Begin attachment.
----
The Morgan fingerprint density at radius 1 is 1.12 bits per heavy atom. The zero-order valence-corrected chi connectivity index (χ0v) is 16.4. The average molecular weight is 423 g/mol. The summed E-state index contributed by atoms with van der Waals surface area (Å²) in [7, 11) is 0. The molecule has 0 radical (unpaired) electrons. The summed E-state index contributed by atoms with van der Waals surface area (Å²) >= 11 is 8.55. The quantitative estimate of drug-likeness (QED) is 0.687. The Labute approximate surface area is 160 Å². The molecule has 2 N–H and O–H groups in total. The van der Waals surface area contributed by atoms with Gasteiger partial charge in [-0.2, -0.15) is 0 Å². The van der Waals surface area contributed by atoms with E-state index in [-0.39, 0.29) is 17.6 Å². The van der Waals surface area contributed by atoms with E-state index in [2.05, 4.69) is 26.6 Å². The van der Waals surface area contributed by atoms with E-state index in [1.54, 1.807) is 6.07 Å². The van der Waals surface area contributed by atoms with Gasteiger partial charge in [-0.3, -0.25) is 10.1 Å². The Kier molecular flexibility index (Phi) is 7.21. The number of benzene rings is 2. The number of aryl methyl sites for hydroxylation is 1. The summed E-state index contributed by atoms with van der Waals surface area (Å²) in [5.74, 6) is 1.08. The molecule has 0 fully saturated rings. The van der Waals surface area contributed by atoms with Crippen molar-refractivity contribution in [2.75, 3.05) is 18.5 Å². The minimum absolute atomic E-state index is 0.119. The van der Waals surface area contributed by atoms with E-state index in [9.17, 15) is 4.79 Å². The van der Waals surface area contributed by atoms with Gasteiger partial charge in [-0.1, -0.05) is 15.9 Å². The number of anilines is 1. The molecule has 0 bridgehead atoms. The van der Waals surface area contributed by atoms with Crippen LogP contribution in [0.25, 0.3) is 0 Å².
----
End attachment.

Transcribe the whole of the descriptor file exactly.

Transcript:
The Morgan fingerprint density at radius 1 is 1.12 bits per heavy atom. The zero-order valence-corrected chi connectivity index (χ0v) is 16.4. The average molecular weight is 423 g/mol. The summed E-state index contributed by atoms with van der Waals surface area (Å²) in [7, 11) is 0. The molecule has 0 radical (unpaired) electrons. The summed E-state index contributed by atoms with van der Waals surface area (Å²) >= 11 is 8.55. The quantitative estimate of drug-likeness (QED) is 0.687. The Labute approximate surface area is 160 Å². The molecule has 2 N–H and O–H groups in total. The van der Waals surface area contributed by atoms with Gasteiger partial charge in [-0.2, -0.15) is 0 Å². The van der Waals surface area contributed by atoms with E-state index in [-0.39, 0.29) is 17.6 Å². The van der Waals surface area contributed by atoms with E-state index in [2.05, 4.69) is 26.6 Å². The van der Waals surface area contributed by atoms with E-state index in [1.54, 1.807) is 6.07 Å². The van der Waals surface area contributed by atoms with Gasteiger partial charge in [-0.3, -0.25) is 10.1 Å². The Kier molecular flexibility index (Phi) is 7.21. The number of benzene rings is 2. The number of aryl methyl sites for hydroxylation is 1. The summed E-state index contributed by atoms with van der Waals surface area (Å²) in [5.74, 6) is 1.08. The molecule has 0 fully saturated rings. The van der Waals surface area contributed by atoms with Crippen molar-refractivity contribution in [2.75, 3.05) is 18.5 Å². The minimum absolute atomic E-state index is 0.119. The van der Waals surface area contributed by atoms with E-state index in [9.17, 15) is 4.79 Å². The van der Waals surface area contributed by atoms with Gasteiger partial charge in [-0.1, -0.05) is 15.9 Å². The number of anilines is 1. The molecule has 0 bridgehead atoms. The van der Waals surface area contributed by atoms with Crippen LogP contribution in [0.25, 0.3) is 0 Å².